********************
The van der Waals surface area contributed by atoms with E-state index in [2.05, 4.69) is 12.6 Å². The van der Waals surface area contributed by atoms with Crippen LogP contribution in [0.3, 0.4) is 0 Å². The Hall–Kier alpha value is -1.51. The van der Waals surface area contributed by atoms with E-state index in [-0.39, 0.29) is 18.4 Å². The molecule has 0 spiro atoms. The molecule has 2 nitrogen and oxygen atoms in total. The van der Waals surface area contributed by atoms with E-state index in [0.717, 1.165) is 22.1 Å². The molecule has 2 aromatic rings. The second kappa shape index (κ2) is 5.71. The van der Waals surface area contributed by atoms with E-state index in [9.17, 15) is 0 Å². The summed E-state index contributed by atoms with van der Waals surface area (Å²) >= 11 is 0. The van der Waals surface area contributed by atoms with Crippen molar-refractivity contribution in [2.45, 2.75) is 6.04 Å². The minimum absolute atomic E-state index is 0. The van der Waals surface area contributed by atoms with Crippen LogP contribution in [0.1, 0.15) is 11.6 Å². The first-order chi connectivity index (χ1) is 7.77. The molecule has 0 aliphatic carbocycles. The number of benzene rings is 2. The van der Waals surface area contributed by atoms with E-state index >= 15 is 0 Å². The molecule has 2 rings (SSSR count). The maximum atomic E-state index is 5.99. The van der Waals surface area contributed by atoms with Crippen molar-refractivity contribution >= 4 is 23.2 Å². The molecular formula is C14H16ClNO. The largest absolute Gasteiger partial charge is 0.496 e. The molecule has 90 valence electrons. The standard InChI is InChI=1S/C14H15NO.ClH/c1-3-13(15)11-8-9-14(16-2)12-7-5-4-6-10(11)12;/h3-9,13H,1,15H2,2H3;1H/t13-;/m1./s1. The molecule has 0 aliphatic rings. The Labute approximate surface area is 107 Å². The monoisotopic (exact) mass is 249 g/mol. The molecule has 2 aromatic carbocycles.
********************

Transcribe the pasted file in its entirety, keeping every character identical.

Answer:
The van der Waals surface area contributed by atoms with E-state index in [2.05, 4.69) is 12.6 Å². The van der Waals surface area contributed by atoms with Crippen LogP contribution in [0.3, 0.4) is 0 Å². The Hall–Kier alpha value is -1.51. The van der Waals surface area contributed by atoms with E-state index in [-0.39, 0.29) is 18.4 Å². The molecule has 0 spiro atoms. The molecule has 2 nitrogen and oxygen atoms in total. The van der Waals surface area contributed by atoms with E-state index in [0.717, 1.165) is 22.1 Å². The molecule has 2 aromatic rings. The second kappa shape index (κ2) is 5.71. The van der Waals surface area contributed by atoms with E-state index in [9.17, 15) is 0 Å². The summed E-state index contributed by atoms with van der Waals surface area (Å²) >= 11 is 0. The van der Waals surface area contributed by atoms with Crippen molar-refractivity contribution in [2.45, 2.75) is 6.04 Å². The minimum absolute atomic E-state index is 0. The van der Waals surface area contributed by atoms with Crippen LogP contribution in [0.1, 0.15) is 11.6 Å². The first-order chi connectivity index (χ1) is 7.77. The molecule has 0 aliphatic carbocycles. The number of benzene rings is 2. The van der Waals surface area contributed by atoms with E-state index >= 15 is 0 Å². The molecule has 2 rings (SSSR count). The maximum atomic E-state index is 5.99. The van der Waals surface area contributed by atoms with Crippen molar-refractivity contribution >= 4 is 23.2 Å². The molecular formula is C14H16ClNO. The largest absolute Gasteiger partial charge is 0.496 e. The molecule has 90 valence electrons. The standard InChI is InChI=1S/C14H15NO.ClH/c1-3-13(15)11-8-9-14(16-2)12-7-5-4-6-10(11)12;/h3-9,13H,1,15H2,2H3;1H/t13-;/m1./s1. The molecule has 0 aliphatic rings. The Labute approximate surface area is 107 Å². The monoisotopic (exact) mass is 249 g/mol. The molecule has 2 aromatic carbocycles.